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Virginia governor wants increased transit funding

NORFOLK, Va. — Virginia Gov. Bob McDonnell unveiled a list of transportation proposals on Thursday that call for increased state funding to reduce gridlock, which he says would help boost economic development and create jobs.

Virginia Gov. Bob McDonnell

Virginia has some of the nation’s most congested roadways, particularly in populous Northern Virginia and in Hampton Roads, home to the state port and a heavy concentration of military personnel.

“I have lived there and know we’ve got work to do,” McDonnell told several hundred attendees at the 2011 Governor’s Transportation Conference.

McDonnell’s proposals to the General Assembly include gradually raising transportation’s share of the sales tax from 0.5 percent to 0.75 percent over the next eight years, providing hundreds of millions of dollars.

“We can do it because it’s a core function of government,” he said. “We can do it because we’re Virginians and we know that the economy is going to continue to grow and some of that growth should be dedicated to transportation.”

In the upcoming biennial budget, McDonnell said he would propose increasing transportation’s dedicated sales tax percentage to 0.55 percent. His office says that increase will generate $110 million in new funding for maintenance. To scattered applause, he said that move would go a long way toward eliminating a projected $350 million transportation maintenance deficit.

McDonnell did not specify which programs might lose money as a result of sales tax money being shifted to transportation. He said more details would be released as lawmakers convene in January.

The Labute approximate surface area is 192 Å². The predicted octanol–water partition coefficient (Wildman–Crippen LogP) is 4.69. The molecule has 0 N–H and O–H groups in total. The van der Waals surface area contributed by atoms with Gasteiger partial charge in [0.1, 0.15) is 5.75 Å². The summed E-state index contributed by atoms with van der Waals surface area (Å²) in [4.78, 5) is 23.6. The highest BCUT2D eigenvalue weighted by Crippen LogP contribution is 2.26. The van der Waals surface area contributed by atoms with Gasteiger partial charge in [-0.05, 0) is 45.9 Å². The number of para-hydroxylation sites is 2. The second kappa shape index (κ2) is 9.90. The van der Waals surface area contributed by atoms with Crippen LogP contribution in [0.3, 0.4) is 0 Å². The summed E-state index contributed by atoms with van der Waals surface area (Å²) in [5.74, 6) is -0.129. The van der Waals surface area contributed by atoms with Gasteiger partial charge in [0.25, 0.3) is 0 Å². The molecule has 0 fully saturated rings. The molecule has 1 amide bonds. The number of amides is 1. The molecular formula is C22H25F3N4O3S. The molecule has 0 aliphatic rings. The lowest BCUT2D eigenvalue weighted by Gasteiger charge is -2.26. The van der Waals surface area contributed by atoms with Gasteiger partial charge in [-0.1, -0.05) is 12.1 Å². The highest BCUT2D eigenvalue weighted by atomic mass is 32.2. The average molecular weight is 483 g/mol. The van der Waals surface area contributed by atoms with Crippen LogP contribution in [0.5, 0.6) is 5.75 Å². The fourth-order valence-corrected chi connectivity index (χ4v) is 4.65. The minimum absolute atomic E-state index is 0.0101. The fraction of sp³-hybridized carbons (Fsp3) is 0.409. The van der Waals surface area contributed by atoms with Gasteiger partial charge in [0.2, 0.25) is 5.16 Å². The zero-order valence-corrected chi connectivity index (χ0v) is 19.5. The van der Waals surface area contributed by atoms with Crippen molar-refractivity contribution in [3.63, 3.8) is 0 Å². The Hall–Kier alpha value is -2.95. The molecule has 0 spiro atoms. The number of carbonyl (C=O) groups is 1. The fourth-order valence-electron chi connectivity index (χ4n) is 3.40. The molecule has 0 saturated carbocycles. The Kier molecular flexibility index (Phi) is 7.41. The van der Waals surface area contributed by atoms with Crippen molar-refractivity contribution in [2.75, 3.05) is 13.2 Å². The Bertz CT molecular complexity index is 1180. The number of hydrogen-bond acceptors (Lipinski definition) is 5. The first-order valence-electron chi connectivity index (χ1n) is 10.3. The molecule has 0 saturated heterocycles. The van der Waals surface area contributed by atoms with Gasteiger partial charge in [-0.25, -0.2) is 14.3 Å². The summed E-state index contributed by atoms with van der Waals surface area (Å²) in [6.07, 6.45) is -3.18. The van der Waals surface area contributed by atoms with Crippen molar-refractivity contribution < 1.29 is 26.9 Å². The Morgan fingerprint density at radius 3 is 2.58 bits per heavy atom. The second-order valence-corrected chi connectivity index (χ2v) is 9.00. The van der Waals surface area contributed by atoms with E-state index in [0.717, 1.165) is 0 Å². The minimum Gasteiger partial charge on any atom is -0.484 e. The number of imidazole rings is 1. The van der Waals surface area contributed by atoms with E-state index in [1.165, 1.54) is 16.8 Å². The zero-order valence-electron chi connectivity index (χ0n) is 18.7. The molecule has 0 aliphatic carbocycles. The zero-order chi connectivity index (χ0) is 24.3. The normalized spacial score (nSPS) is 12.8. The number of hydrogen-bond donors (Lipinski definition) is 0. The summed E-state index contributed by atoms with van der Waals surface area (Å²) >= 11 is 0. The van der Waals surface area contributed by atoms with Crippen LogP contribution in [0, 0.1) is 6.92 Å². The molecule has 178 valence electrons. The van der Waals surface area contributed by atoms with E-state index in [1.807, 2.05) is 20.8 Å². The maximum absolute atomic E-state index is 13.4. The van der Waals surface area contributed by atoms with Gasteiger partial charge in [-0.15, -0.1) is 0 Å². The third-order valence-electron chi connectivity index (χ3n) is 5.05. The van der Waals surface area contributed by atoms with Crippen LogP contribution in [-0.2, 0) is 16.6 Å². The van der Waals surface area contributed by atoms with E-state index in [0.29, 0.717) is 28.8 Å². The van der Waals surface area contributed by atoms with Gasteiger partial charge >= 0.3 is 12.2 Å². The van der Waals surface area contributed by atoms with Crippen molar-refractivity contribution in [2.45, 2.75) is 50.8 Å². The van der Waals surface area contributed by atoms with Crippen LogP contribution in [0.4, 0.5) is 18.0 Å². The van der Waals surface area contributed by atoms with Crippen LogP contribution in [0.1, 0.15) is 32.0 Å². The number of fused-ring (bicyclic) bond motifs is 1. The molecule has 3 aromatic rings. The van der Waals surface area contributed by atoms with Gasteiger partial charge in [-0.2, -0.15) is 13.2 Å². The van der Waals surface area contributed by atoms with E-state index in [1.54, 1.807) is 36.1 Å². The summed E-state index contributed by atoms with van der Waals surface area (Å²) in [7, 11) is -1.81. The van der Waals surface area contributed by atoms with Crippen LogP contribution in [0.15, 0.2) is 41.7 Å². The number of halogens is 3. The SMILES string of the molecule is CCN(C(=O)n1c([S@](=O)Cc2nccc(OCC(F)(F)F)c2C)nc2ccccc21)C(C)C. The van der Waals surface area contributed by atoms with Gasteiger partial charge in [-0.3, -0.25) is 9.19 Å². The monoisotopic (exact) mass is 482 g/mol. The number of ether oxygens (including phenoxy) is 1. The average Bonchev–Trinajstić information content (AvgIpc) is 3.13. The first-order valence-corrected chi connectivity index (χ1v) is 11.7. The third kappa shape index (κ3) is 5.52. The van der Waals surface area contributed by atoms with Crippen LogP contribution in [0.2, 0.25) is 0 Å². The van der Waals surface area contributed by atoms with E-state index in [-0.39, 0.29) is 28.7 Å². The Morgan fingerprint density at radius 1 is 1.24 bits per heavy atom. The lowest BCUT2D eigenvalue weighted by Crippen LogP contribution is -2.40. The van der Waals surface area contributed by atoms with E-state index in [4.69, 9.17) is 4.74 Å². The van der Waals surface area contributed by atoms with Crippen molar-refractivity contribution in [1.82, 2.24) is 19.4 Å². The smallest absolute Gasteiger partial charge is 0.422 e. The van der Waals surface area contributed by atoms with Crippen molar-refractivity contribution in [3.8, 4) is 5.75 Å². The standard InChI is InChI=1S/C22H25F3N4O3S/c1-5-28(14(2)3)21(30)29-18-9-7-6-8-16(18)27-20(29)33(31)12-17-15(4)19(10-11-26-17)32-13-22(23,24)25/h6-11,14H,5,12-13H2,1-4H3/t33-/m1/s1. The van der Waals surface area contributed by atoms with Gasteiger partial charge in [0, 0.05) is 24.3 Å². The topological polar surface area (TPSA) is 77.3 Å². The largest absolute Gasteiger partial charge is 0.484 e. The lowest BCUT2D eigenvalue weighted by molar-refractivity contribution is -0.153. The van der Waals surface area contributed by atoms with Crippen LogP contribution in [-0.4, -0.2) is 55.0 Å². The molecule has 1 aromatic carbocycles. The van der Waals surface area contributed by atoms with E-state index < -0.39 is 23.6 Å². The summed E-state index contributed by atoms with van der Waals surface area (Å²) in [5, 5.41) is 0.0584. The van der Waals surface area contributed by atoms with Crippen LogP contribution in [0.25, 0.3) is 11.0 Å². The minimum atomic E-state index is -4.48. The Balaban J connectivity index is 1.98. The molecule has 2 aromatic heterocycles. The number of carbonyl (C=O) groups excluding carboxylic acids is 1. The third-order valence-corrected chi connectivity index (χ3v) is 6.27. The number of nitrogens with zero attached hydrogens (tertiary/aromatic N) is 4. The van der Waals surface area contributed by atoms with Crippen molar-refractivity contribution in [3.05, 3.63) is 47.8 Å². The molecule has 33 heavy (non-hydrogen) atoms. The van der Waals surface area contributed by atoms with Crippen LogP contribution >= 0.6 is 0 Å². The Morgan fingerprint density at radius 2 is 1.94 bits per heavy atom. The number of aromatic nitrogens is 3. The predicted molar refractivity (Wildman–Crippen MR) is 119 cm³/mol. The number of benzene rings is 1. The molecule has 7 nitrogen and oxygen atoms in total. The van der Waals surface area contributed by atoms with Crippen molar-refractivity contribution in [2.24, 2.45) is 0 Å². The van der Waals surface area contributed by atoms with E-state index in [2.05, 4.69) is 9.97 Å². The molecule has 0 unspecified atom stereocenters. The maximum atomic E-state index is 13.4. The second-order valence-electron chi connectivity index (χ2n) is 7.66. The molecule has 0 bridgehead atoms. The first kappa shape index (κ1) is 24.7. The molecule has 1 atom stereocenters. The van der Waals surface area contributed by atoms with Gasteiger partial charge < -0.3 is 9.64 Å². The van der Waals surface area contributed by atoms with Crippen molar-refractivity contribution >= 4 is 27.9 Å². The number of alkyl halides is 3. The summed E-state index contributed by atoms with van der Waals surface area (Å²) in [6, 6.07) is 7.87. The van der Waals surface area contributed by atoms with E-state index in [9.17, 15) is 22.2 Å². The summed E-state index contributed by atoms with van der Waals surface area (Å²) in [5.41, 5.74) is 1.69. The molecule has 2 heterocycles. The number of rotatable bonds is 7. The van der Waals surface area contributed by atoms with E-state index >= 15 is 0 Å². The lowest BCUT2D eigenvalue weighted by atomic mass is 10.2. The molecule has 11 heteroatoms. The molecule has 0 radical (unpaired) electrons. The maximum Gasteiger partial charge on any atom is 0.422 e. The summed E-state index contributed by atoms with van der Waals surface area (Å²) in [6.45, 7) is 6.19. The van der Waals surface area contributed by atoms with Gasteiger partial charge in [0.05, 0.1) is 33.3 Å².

Some of McDonnell’s funding proposals depend on state revenues increasing or there being budget surpluses.

He wants to dedicate the first 1 percent of revenue growth over 5 percent each year to transportation. He said 1 percent of the general fund is equivalent to about $150 million.

McDonnell said he didn’t expect revenue growth to exceed 5 percent over the next two years but he said that he’s confident it will at some point, citing historical trends.

“If we set priorities and we reprioritize and reform government and make our dollars go further and hold everybody accountable for how those dollars are spent we can allocate certain dollars from the general fund to transportation,” he said.

McDonnell said he also wants transportation to receive 75 percent of year-end surpluses.

Other proposals by McDonnell include expanding the Virginia Department of Transportation’s revenue-sharing program so that the state matches local spending for maintenance, not just capital improvements.

In other transportation-related proposals, McDonnell wants to create an Interstate 85 economic development zone that would include U.S. 460, which McDonnell wants to turn into an interstate-quality road as an alternate route to heavily congested I-64. Companies in the zone that ship goods through the port or those engaged in maritime commerce could operate income tax free for their first two years in operation.